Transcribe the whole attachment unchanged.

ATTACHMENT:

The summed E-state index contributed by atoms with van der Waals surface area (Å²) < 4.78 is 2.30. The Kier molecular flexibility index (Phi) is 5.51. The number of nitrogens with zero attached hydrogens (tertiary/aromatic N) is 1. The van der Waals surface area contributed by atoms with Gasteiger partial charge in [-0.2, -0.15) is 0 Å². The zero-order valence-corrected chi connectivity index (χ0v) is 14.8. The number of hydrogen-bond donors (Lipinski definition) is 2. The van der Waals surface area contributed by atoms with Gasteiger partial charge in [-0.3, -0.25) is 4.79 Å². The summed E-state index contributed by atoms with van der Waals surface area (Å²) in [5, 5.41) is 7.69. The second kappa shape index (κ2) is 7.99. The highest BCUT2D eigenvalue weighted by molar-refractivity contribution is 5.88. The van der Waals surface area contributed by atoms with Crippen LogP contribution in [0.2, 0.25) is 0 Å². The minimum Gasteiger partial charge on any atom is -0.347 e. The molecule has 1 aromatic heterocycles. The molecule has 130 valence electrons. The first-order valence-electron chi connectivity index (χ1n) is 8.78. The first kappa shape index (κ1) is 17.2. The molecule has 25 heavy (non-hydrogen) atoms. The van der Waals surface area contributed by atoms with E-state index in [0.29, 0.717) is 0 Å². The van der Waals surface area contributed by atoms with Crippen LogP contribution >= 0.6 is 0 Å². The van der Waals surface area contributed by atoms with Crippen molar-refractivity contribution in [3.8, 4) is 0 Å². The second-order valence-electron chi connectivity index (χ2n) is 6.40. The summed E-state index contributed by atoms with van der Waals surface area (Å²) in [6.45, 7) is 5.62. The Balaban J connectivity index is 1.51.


The summed E-state index contributed by atoms with van der Waals surface area (Å²) < 4.78 is 2.30. The Kier molecular flexibility index (Phi) is 5.51. The number of nitrogens with zero attached hydrogens (tertiary/aromatic N) is 1. The van der Waals surface area contributed by atoms with Gasteiger partial charge in [-0.2, -0.15) is 0 Å². The zero-order valence-corrected chi connectivity index (χ0v) is 14.8. The number of hydrogen-bond donors (Lipinski definition) is 2. The van der Waals surface area contributed by atoms with Gasteiger partial charge in [-0.3, -0.25) is 4.79 Å². The summed E-state index contributed by atoms with van der Waals surface area (Å²) in [5, 5.41) is 7.69. The second kappa shape index (κ2) is 7.99. The highest BCUT2D eigenvalue weighted by molar-refractivity contribution is 5.88. The van der Waals surface area contributed by atoms with Crippen LogP contribution in [0.2, 0.25) is 0 Å². The minimum Gasteiger partial charge on any atom is -0.347 e. The molecule has 1 aromatic heterocycles. The molecule has 130 valence electrons. The first-order valence-electron chi connectivity index (χ1n) is 8.78. The first kappa shape index (κ1) is 17.2. The molecule has 25 heavy (non-hydrogen) atoms. The van der Waals surface area contributed by atoms with E-state index in [0.29, 0.717) is 0 Å². The van der Waals surface area contributed by atoms with Crippen LogP contribution >= 0.6 is 0 Å². The van der Waals surface area contributed by atoms with Crippen molar-refractivity contribution in [3.8, 4) is 0 Å². The second-order valence-electron chi connectivity index (χ2n) is 6.40. The summed E-state index contributed by atoms with van der Waals surface area (Å²) in [6.45, 7) is 5.62. The Balaban J connectivity index is 1.51.